A theme of much personal finance commentary in recent years has been hand-wringing over how rising student loan debt burdens prevent young adults from buying a home.

A recent study from the Federal Reserve Bank of New York offers a compelling evidence that student loan debt burdens are a major factor behind the drop in homeownership among young Americans. That said, I believe the weakening hold of homeownership on the younger set is largely a welcome trend (with one major caveat I will get to.)

The New York Fed report highlights three factors that have shaped the behavior of young American consumers in the 21st century.

First is widespread student borrowing to pay for college; second, age-30 homeownership fell from 31 percent in 2004 to 21 percent by 2016; and third, the increase of young consumers living with parents or similar elders, to 45 percent in 2015. The economists calculate that as much as 35 percent of the decline in young American homeownership from 2007 to 2015 stems from student debt.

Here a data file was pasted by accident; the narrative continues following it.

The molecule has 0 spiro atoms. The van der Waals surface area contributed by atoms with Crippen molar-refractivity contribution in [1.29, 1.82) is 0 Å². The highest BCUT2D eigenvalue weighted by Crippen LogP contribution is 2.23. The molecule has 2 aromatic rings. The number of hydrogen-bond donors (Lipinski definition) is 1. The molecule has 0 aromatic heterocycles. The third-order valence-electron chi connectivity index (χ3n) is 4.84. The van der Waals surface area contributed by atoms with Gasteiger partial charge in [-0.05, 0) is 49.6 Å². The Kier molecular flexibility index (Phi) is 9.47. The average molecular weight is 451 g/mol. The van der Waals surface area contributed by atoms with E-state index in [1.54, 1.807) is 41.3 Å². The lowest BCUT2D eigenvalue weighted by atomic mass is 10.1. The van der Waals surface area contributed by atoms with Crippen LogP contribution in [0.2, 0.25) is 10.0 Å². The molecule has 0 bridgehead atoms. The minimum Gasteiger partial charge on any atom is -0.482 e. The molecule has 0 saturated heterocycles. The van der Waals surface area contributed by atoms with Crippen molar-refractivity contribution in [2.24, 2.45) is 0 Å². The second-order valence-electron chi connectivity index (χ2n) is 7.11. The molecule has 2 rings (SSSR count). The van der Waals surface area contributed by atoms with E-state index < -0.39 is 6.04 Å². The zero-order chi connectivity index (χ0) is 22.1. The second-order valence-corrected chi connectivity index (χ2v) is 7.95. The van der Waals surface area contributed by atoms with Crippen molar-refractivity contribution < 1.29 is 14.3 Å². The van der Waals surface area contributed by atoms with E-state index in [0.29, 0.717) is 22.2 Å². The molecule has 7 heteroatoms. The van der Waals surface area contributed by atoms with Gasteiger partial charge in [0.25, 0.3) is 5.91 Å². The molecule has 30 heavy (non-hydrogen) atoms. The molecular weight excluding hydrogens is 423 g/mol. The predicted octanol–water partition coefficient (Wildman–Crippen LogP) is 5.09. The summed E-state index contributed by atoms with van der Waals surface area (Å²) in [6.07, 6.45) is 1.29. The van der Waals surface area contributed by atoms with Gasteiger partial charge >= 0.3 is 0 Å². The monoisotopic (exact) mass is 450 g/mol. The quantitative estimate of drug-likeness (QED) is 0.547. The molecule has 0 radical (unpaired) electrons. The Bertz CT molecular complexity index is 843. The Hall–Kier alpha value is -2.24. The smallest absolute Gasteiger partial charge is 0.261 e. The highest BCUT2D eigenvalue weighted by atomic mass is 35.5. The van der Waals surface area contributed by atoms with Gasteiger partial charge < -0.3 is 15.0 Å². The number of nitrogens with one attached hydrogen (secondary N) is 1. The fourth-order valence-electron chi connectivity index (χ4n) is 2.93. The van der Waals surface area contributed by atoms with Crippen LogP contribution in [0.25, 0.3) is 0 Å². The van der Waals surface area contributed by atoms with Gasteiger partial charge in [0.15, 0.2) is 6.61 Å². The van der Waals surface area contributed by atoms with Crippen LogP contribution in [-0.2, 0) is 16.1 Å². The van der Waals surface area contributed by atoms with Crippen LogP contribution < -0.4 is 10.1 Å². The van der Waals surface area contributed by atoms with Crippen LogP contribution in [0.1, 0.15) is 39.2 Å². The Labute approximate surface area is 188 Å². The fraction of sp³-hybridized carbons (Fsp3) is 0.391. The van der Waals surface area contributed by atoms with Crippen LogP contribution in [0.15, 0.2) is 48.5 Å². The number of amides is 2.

Why doesn’t this bother me? Postsecondary education is the best investment most people ever make. Despite the high cost of college, the average annual return on a bachelor’s degree and an associate degree is some 15 percent, more than double the average annual return to stock market investments since 1950. Homeownership generates returns in line with inflation.

I find the complaint odd that high student loan debts prevent people from taking on even higher mortgage debts. The average student debt per capita among 24-year-olds in the New York Fed study was $6,715. According to a report by the personal finance hub NerdWallet average mortgage debt in the U.S. is some $180,000.

The personal finances of multigenerational living are favorable and underappreciated. Pooling financial resources among the generations lowers the cost of homeownership. That’s before taking into account child care and easier monitoring when aging parents turn frail. Shared ownership allows young adults to build up savings and the older generation to draw down less on retirement savings.

My caveat? Too many young people borrow too much for their education. Young people should invest in their education but, at the same time, work hard at keeping borrowing to a minimum. Financial freedom is low overhead. In the new economy of flexible careers and multiple jobs, renting and multigenerational living can be financially savvy moves after graduation.


Chris Farrell is senior economics contributor, “Marketplace,” commentator, Minnesota Public Radio.